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Bioluminescence based biosensors for quantitative detection of enterococcal peptide-pheromone activity reveal inter-strain telesensing in vivo during polymicrobial systemic infection.

La Rosa SL, Solheim M, Diep DB, Nes IF, Brede DA - Sci Rep (2015)

Bottom Line: Enterococcus faecalis is a significant threat in the nosocomial setting due to the emergence of isolates that are multi-antibiotic resistant, refractory to the available therapies and equipped with a variety of pathogenicity determinants.The two E. faecalis reporters conditionally expressed bioluminescence in the presence of GBAP and CylL(S) both in the supernatants of liquid cultures and in an agar-overlay assay in as little as three hours, with a high level of sensitivity.Furthermore, we identified a clinical E. faecalis isolate that acted as a biological cheater, producing cytolysin only upon sensing CylL(S)-producers in its environment.

View Article: PubMed Central - PubMed

Affiliation: Department of Chemistry, Biotechnology and Food Science, Norwegian University of Life Sciences, Aas, Norway.

ABSTRACT
Enterococcus faecalis is a significant threat in the nosocomial setting due to the emergence of isolates that are multi-antibiotic resistant, refractory to the available therapies and equipped with a variety of pathogenicity determinants. This bacterium uses quorum-sensing systems to regulate its physiological processes, including the expression of virulence traits, to adapt and proliferate within a host. Here, we describe the construction and application of two bioluminescence-based reporter systems for the direct detection of the quorum-sensing regulated expression of (i) the gelatinase biosynthesis-activating pheromone (GBAP) and (ii) the cytolysin small subunit (CylL(S)) in natural samples. The two E. faecalis reporters conditionally expressed bioluminescence in the presence of GBAP and CylL(S) both in the supernatants of liquid cultures and in an agar-overlay assay in as little as three hours, with a high level of sensitivity. Biosensors employed to investigate the interaction between the fsr and cyl systems revealed that fsr impeded CylL(S) activity by 75%. Furthermore, we identified a clinical E. faecalis isolate that acted as a biological cheater, producing cytolysin only upon sensing CylL(S)-producers in its environment. This isolate enhanced its virulence during polymicrobial systemic infection of Galleria mellonella.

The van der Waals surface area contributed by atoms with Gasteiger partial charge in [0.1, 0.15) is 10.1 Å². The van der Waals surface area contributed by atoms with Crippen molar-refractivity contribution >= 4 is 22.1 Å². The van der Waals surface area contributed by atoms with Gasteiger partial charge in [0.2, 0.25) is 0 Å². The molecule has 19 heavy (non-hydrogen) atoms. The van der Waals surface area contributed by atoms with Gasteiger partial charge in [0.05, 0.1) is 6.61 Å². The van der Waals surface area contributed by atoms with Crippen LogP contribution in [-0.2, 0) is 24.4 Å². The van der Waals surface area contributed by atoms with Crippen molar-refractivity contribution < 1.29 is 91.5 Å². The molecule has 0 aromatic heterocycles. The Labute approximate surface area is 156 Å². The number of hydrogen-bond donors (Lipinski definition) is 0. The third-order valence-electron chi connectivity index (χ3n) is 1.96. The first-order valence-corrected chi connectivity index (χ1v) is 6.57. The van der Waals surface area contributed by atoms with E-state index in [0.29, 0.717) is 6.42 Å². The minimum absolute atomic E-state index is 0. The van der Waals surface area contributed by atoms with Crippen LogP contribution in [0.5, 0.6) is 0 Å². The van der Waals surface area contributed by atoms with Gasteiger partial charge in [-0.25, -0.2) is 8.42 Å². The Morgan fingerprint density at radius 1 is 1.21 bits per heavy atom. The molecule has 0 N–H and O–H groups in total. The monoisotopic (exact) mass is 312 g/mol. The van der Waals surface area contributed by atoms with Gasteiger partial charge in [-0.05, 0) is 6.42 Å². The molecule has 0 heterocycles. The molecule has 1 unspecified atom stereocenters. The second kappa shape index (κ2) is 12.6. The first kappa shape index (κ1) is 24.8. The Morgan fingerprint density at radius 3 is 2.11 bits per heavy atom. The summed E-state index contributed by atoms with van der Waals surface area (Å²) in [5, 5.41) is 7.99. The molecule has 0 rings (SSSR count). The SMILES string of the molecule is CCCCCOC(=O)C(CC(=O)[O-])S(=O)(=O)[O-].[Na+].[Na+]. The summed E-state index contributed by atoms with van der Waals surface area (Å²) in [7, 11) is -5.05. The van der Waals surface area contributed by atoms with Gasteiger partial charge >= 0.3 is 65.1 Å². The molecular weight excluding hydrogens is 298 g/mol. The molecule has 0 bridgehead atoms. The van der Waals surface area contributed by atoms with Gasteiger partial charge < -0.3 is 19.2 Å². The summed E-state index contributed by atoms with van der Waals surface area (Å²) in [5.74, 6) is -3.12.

No MeSH data available.


Related in: MedlinePlus

Bioluminescence-based detection of CylLS (A) and GBAP (B) producers.From the right to the left, uppermost row: V583, DS5, and E1Sol; central row: V583fsrB*, CH188, and ×98; bottom row: MHH594, T2, and V583ΔgelE. The E. faecalis isolates were cultured on GM17 agar plates, and the biosensor was overlaid after an overnight incubation. Plates were kept at 37°C for 3 hours and imaged with a Xenogen IVIS Lumina II Imaging System (Calipers Corp., CA). A 10-fold higher light emission was induced by CylLS than by GBAP.
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f2: Bioluminescence-based detection of CylLS (A) and GBAP (B) producers.From the right to the left, uppermost row: V583, DS5, and E1Sol; central row: V583fsrB*, CH188, and ×98; bottom row: MHH594, T2, and V583ΔgelE. The E. faecalis isolates were cultured on GM17 agar plates, and the biosensor was overlaid after an overnight incubation. Plates were kept at 37°C for 3 hours and imaged with a Xenogen IVIS Lumina II Imaging System (Calipers Corp., CA). A 10-fold higher light emission was induced by CylLS than by GBAP.